Internet Engineering Task Force (IETF) D. Saucez Request for Comments: 7834 INRIA Category: Informational L. Iannone ISSN: 2070-1721 Telecom ParisTech A. Cabellos F. Coras Technical University of Catalonia April 2016
Locator/ID Separation Protocol (LISP) Impact
The Locator/ID Separation Protocol (LISP) aims to improve the Internet routing scalability properties by leveraging three principles: address role separation, encapsulation, and mapping. In this document, based on implementation work, deployment experiences, and theoretical studies, we discuss the impact that the deployment of LISP can have on both the routing infrastructure and the end user.
Status of This Memo
This document is not an Internet Standards Track specification; it is published for informational purposes.
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The Locator/ID Separation Protocol (LISP) relies on three principles to improve the scalability properties of Internet routing: address role separation, encapsulation, and mapping. When invented, LISP was targeted at solving the Internet routing scaling problem [RFC4984]. There have now been years of implementations and experiments examining the impact and open questions of using LISP to improve inter-domain routing scalability. Experience has shown that because LISP utilizes mapping and encapsulation technologies, it can be deployed and used for purposes that go beyond routing scalability. For example, LISP provides a mean for a LISP site to precisely control its inter-domain outgoing and incoming traffic, with the possibility to apply different policies to different domains exchanging traffic with it. LISP can also be used to ease the transition from IPv4 to IPv6 as it allows the transport of IPv4 over IPv6 or IPv6 over IPv4. Furthermore, LISP also supports inter-domain multicast.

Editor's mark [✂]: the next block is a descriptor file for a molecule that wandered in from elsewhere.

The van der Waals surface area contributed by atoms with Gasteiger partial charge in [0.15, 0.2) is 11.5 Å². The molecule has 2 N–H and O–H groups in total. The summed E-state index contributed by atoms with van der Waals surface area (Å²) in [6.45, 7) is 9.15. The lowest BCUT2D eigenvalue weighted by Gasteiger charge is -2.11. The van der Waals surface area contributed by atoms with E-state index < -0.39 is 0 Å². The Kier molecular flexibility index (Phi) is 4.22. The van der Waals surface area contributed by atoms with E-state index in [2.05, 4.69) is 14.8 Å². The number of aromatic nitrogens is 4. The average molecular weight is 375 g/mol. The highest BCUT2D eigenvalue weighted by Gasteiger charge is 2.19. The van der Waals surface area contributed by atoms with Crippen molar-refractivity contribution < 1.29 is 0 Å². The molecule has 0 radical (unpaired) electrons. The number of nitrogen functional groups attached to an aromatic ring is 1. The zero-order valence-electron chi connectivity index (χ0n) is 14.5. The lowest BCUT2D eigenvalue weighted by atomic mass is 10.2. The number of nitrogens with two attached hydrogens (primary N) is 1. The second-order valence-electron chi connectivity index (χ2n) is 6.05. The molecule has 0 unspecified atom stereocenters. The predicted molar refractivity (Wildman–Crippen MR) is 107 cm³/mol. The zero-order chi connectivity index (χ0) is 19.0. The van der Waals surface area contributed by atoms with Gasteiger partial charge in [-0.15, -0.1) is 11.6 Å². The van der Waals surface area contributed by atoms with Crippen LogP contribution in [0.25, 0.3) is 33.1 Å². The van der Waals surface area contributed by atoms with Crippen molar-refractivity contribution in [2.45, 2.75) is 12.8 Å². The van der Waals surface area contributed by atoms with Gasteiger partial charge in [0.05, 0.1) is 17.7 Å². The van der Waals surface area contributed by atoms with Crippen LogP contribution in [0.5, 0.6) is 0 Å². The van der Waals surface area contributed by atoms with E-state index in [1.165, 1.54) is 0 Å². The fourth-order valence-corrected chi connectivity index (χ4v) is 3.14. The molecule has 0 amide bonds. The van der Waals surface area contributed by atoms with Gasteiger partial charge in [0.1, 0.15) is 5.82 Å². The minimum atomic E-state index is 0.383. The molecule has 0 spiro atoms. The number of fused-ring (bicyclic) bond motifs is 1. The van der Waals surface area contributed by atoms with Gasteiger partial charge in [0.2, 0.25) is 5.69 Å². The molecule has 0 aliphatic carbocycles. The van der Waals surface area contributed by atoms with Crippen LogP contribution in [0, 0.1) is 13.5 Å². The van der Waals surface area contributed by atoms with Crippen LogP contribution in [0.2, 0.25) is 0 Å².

Leveraging implementation and deployment experience, as well as research work, this document describes, at a high level, the impacts and open questions still seen in LISP. This information is particularly useful for considering future approaches and to support further experimentation to clarify some large open questions (e.g., around the operations). LISP utilizes a tunnel-based data plane and a distributed control plane. LISP requires some new functionalities, such as reachability mechanisms. Because LISP is more than a simple encapsulation technology and is a new technology, until even more deployment experience is gained, some open questions related to LISP deployment and operations remain. As an encapsulation technology, there may be concerns on reduced Maximum Transmission Unit (MTU) size in some deployments. An important impact of LISP is on network operations related to resiliency and troubleshooting. As LISP relies on cached mappings and on encapsulation, resiliency during failures and troubleshooting may be more difficult. Also, the use of encapsulation may make failure detection and recovery slower, and it will require more coordination than with a single, non-encapsulated, routing domain solution.
LISP relies on three principles: address role separation, encapsulation, and mapping.